After a long and exhausting day I finally made it to Las Pampas, which was the first village on the Argentinian side, but there wasn’t any place for me to stay so I decided to move on. I asked a man in a camioneta (pickup truck) if I was on the right road. “Yes”, he said, “but it’s a bad road for bicycles, if you want I can take you to the next town?”. I was to exhausted to really care were this town was situated, so I just threw my bike and myself upon the back of his truck. I asked him if there was a camping in the town we were going to, and he told me there was but he didn’t think I would be safe there. Instead he took me to his parents house and I got to camp in their backyard, use their shower and join them in their dinner. Again I was startled by the hospitality, and even though this family was very poor, they gave me so much not asking for anything in return. The only thing they wanted was the picture I took with them, and I promised to send it to them (via “normal” mail, they didn’t have any email).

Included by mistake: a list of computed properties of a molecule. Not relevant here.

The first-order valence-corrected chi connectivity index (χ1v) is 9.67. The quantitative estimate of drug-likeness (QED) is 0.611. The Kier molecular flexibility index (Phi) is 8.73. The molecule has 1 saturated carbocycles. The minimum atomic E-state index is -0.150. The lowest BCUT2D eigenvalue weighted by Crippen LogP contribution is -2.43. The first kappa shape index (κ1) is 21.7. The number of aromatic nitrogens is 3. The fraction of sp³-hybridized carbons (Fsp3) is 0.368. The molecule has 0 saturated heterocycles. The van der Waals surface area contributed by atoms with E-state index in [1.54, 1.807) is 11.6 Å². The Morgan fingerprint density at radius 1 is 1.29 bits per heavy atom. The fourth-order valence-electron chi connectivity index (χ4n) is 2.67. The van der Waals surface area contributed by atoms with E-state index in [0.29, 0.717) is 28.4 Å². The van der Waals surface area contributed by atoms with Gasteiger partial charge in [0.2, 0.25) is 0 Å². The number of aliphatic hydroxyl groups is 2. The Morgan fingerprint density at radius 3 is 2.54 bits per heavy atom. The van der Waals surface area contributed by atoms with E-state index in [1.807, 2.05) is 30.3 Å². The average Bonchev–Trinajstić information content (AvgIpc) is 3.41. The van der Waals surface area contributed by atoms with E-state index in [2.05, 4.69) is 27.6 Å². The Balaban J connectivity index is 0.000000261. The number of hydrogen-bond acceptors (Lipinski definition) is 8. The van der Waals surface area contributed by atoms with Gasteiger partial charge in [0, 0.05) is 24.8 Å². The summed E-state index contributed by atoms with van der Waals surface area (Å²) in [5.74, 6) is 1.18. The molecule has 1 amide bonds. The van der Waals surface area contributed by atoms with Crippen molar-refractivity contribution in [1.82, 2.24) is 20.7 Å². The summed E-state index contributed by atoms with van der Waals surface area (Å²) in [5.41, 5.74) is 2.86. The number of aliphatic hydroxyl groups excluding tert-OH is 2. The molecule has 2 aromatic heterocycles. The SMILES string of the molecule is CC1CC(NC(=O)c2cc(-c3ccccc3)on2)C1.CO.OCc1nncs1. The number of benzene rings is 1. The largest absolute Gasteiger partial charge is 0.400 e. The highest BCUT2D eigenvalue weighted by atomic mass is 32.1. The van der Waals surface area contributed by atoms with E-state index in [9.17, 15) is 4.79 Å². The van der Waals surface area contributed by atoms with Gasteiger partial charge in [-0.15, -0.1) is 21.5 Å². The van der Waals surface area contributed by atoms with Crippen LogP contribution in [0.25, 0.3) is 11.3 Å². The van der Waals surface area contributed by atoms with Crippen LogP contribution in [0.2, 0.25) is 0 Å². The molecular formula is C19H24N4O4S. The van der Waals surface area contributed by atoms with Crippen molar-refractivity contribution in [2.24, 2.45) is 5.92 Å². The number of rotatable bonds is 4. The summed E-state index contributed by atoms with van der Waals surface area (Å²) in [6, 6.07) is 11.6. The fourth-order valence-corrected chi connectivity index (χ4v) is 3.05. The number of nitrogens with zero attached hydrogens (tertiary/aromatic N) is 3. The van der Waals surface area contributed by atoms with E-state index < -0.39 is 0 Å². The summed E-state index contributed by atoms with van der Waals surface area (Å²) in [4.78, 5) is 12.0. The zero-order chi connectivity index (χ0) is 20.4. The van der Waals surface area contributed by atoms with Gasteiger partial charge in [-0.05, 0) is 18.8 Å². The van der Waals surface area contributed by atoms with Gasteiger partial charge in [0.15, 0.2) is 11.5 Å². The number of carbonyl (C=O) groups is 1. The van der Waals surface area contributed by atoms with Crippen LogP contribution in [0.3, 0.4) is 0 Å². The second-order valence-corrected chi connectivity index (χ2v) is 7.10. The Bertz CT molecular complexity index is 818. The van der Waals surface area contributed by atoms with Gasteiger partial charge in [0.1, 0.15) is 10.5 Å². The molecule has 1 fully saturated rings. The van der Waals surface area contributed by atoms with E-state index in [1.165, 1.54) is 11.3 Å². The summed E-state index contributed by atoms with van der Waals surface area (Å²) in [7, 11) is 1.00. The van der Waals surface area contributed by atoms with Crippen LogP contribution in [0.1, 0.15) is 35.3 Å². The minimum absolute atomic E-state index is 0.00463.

I left the next day, heading back towards ruta 40. This time I knew it was only going to be paved roads all the way to Bariloche, which was heaven for me at the time! I even had some luck with the winds, and made really good progress towards Esquel. After that I had sidewind, but the wind speeds were tolerable now. Approaching Bariloche the pampas turned into mountains, forests and lakes again, and the temperatures started to rise. Luckily, with mountains comes not only uphills but also rivers, which were really needed because I ran out of water quite quickly in the heat.
After a week and two days on the road from Coyhaique I finally made it to Bariloche. Here I met up with my couchsurfing host Pablo and right now I am at his place and doing as little as possible 🙂 No, actually I need to do some maintenance on my bike, and send some stuff back home that I’m not using. Low weight is the key in bicycle touring, but I’m very bad at that…
Thanks again for the beautiful comments, I miss you all very much! Take care!